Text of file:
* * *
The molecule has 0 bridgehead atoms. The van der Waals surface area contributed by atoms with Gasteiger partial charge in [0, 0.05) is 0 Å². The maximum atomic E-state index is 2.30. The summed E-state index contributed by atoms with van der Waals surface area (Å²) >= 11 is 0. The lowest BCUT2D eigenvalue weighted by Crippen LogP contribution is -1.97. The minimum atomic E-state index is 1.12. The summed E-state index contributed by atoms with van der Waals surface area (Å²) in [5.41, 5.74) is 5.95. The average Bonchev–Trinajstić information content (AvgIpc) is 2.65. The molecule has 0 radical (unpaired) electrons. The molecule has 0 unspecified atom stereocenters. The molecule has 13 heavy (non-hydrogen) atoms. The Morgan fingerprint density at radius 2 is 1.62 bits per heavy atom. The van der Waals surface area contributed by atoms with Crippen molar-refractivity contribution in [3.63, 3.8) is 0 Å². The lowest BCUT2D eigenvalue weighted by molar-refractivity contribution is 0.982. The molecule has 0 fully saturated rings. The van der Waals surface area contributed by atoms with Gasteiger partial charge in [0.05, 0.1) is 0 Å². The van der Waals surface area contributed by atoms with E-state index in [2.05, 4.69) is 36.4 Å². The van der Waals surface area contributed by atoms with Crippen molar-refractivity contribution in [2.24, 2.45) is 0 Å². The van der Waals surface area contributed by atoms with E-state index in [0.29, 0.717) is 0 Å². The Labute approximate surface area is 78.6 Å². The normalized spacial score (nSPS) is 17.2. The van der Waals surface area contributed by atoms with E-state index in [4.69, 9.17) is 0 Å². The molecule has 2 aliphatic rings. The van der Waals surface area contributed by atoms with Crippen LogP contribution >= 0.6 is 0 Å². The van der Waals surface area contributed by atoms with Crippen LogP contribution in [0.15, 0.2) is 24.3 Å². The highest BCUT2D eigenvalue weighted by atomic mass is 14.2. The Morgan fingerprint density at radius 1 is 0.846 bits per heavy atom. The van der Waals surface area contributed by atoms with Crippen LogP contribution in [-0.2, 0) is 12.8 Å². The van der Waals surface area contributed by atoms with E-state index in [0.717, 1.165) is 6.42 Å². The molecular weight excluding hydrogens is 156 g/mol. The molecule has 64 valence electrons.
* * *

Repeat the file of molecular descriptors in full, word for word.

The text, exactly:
The molecule has 0 bridgehead atoms. The van der Waals surface area contributed by atoms with Gasteiger partial charge in [0, 0.05) is 0 Å². The maximum atomic E-state index is 2.30. The summed E-state index contributed by atoms with van der Waals surface area (Å²) >= 11 is 0. The lowest BCUT2D eigenvalue weighted by Crippen LogP contribution is -1.97. The minimum atomic E-state index is 1.12. The summed E-state index contributed by atoms with van der Waals surface area (Å²) in [5.41, 5.74) is 5.95. The average Bonchev–Trinajstić information content (AvgIpc) is 2.65. The molecule has 0 radical (unpaired) electrons. The molecule has 0 unspecified atom stereocenters. The molecule has 13 heavy (non-hydrogen) atoms. The Morgan fingerprint density at radius 2 is 1.62 bits per heavy atom. The van der Waals surface area contributed by atoms with Crippen molar-refractivity contribution in [3.63, 3.8) is 0 Å². The lowest BCUT2D eigenvalue weighted by molar-refractivity contribution is 0.982. The molecule has 0 fully saturated rings. The van der Waals surface area contributed by atoms with Gasteiger partial charge in [0.05, 0.1) is 0 Å². The van der Waals surface area contributed by atoms with E-state index in [2.05, 4.69) is 36.4 Å². The van der Waals surface area contributed by atoms with Crippen molar-refractivity contribution in [2.24, 2.45) is 0 Å². The van der Waals surface area contributed by atoms with E-state index in [0.29, 0.717) is 0 Å². The Labute approximate surface area is 78.6 Å². The normalized spacial score (nSPS) is 17.2. The van der Waals surface area contributed by atoms with E-state index in [4.69, 9.17) is 0 Å². The molecule has 2 aliphatic rings. The van der Waals surface area contributed by atoms with Crippen LogP contribution >= 0.6 is 0 Å². The van der Waals surface area contributed by atoms with Crippen LogP contribution in [0.15, 0.2) is 24.3 Å². The highest BCUT2D eigenvalue weighted by atomic mass is 14.2. The Morgan fingerprint density at radius 1 is 0.846 bits per heavy atom. The van der Waals surface area contributed by atoms with Crippen LogP contribution in [-0.2, 0) is 12.8 Å². The van der Waals surface area contributed by atoms with E-state index in [0.717, 1.165) is 6.42 Å². The molecular weight excluding hydrogens is 156 g/mol. The molecule has 64 valence electrons.